By Tessa Berenson
Updated: April 5, 2017 2:10 PM ET

When Oregon Sen. Jeff Merkley began speaking on the Senate floor Tuesday evening, he planned to protest Neil Gorsuch “as long as I’m able.” He didn’t end his speech for more than 15 hours.

Merkley spoke against Gorsuch from 6:46 p.m. Eastern Tuesday to 10:13 am Wednesday. Over the course of the night he spoke about why he doesn’t believe Gorsuch should be confirmed, quoted George Washington and waxed poetic about the state of politics.

“It’s my understanding that the sun is coming up behind the Supreme Court,” he said just after 6 am, The Hill reports. “I was struck by how beautiful the weather was yesterday while the weather inside this building was so dark and gloomy. Partisan politics gave us a very, very ugly setting here.”

Merkley was the first Democrat to say he’d try to block Gorsuch (he announced opposition to Trump’s Supreme Court nominee even before Trump had made his pick). His stemwinder was still nine hours short of the record time: 24 hours and 18 minutes, completed by former South Carolina Sen. Strom Thurmond in 1957 to stall the passage of the Civil Rights Act. Texas Sen. Ted Cruz is the sitting senator with the longest speech: he spoke for 21 hours and 18 minutes in 2013 to protest the Affordable Care Act.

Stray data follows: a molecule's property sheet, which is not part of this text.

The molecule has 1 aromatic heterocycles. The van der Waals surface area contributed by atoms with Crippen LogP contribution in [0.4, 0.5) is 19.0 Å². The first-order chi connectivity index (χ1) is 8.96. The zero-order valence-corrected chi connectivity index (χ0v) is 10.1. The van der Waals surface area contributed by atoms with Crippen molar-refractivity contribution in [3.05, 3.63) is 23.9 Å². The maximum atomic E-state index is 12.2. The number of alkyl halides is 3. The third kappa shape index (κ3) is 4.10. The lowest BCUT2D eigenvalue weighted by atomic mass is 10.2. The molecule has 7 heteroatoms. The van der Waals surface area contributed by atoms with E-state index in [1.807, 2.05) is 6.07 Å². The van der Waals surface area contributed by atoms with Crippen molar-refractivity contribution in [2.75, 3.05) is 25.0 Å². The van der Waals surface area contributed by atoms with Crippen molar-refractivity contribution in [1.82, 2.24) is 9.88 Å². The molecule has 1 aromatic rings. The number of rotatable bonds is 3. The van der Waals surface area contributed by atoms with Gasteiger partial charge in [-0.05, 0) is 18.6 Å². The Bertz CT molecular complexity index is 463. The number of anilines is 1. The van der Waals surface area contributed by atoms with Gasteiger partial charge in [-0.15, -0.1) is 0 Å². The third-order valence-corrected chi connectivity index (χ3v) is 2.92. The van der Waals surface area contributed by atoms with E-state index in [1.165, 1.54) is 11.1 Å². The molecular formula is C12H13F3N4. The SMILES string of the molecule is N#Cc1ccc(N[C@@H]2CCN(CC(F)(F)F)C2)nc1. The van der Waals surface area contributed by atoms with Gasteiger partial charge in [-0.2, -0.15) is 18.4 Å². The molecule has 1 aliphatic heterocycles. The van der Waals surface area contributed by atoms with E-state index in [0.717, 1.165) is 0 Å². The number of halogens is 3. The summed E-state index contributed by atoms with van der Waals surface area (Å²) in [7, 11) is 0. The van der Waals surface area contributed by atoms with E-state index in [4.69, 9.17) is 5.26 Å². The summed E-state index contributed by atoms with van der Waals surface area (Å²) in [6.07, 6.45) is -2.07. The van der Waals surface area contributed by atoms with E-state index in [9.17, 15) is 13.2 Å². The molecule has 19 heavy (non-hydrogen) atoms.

Merkley’s marathon speech wasn’t technically a filibuster, as it didn’t delay anything. Democrats will mount their filibuster on Thursday when they are expected to raise the necessary votes to deny cloture, which ends debate.

Republicans have said they’ll trigger the nuclear option and change Senate rules to overcome the filibuster, so Gorsuch is expected to be confirmed Friday, despite Merkley’s endurance and the Democrats’ votes.

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